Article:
Part of the book: Pancreatitis
Pancreatitis, inflammatory processes or retroperitoneal haemorrhage, paralytic ileus, ascites, severe visceral oedema caused by extreme fluid replacement, blunt abdominal trauma, peritonitis, or even massive transfusion can be found among the triggering factors of intra-abdominal hypertension and abdominal compartment syndrome (ACS). The only possible way of establishing the diagnosis is to measure the intra-abdominal pressure (IAP), a widespread manner of which is the measurement through the bladder. In our works, we wanted to study whether the method of continuous intra-abdominal pressure monitoring is feasible within the everyday practice of diagnosing the conditions having increased intra-abdominal pressure. The globally accepted pressure measurement carried out through a urinary catheter and its classical so-called intermittent form has been employed worldwide in the intensive care units and surgical wards. The procedure is simple, yet time consuming, and the catheter connections and disconnections are sources of infection. The measurement results provide information only on the individual pressure values of the predetermined measurement dates. In order to eliminate these weaknesses and for the safe and quick measurements, the classical technique was replaced by a completely new method: the continuous intra-abdominal pressure monitoring. In order to determine the objectivity of the continuous intra-abdominal pressure measurement technique, we carried out a validation study on surgical patients with normal and elevated intra-abdominal pressures. The pressure was determined by both methods in case of all patients. Significant difference could not be observed between the results of the intermittent and of the new technique. In this chapter, we want to discuss in detail of this validation study appointing the strong advantages of the new monitoring process. Measurement of the intra-abdominal pressure is essential in the differential diagnosis of acute abdominal pathologies. Pressure measurement through urinary catheters for the monitoring of the intra-abdominal pressure, especially its continuous variant, is an excellently applicable method. Introduction into the daily clinical routine is highly recommended.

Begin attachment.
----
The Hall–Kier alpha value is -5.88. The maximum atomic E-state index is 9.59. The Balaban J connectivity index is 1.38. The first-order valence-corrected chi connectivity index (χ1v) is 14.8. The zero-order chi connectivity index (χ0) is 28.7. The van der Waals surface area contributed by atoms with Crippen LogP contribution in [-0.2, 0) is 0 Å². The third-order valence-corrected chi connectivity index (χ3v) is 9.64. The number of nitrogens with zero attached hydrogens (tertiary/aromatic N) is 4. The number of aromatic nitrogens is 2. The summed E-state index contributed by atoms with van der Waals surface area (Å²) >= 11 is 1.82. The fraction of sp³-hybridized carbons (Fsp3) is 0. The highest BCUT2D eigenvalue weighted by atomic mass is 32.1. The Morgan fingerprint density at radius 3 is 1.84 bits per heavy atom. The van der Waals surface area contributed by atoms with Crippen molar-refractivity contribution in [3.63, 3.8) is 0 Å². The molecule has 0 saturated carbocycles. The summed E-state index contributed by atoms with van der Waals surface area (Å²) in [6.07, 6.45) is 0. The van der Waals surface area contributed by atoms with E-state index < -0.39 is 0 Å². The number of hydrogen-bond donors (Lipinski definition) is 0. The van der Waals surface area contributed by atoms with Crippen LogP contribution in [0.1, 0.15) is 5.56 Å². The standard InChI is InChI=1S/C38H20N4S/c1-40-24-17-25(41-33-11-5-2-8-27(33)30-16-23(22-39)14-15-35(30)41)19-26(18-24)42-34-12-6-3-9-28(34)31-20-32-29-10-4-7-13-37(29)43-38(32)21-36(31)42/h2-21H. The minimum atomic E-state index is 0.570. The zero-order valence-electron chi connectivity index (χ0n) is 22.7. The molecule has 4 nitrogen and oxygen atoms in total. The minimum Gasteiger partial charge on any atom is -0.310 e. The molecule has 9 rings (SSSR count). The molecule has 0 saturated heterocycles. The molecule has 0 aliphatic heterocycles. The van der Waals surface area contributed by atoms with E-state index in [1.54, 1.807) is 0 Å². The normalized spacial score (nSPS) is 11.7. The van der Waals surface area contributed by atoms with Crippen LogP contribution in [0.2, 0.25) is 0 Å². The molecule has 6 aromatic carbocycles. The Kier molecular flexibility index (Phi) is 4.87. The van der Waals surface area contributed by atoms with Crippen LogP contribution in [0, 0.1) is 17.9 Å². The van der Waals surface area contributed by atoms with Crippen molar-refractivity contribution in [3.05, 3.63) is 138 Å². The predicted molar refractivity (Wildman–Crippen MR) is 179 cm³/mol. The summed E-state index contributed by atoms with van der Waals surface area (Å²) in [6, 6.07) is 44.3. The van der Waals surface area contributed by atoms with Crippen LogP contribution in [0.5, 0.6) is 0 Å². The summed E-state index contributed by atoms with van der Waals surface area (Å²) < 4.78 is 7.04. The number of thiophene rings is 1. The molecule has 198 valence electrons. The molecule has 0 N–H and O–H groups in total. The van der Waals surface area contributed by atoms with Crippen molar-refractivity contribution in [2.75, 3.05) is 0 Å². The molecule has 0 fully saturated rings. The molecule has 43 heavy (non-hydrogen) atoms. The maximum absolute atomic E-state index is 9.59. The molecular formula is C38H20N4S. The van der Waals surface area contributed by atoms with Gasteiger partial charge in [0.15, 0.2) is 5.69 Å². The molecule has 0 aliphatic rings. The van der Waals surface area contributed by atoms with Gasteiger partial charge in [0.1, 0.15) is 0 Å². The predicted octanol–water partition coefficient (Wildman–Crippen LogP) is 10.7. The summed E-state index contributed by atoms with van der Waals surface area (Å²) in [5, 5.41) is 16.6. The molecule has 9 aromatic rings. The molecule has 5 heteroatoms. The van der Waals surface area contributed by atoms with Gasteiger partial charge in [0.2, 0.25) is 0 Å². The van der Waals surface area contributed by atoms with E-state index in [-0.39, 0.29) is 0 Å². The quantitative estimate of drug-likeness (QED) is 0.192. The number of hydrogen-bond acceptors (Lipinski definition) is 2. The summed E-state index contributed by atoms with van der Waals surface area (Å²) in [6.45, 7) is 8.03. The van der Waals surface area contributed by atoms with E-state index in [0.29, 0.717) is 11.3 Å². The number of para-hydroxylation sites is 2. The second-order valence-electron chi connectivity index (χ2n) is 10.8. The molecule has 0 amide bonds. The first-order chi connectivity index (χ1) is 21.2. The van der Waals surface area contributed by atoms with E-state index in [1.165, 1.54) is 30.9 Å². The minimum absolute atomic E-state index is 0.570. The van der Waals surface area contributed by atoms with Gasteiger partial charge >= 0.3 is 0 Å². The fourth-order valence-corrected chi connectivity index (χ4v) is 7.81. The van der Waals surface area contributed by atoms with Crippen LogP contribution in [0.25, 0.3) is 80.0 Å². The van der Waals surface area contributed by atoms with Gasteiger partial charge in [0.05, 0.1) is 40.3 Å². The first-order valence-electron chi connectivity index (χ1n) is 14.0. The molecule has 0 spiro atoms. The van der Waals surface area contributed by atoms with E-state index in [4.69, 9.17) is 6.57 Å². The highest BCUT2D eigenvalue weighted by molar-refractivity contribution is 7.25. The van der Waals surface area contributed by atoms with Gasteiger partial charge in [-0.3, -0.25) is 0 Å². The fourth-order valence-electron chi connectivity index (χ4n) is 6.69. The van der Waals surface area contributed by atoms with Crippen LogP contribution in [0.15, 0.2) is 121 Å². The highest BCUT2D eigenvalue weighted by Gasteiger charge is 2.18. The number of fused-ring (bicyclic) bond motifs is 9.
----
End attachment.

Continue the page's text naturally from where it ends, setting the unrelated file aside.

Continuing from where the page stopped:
Part of the book: Bedside Procedures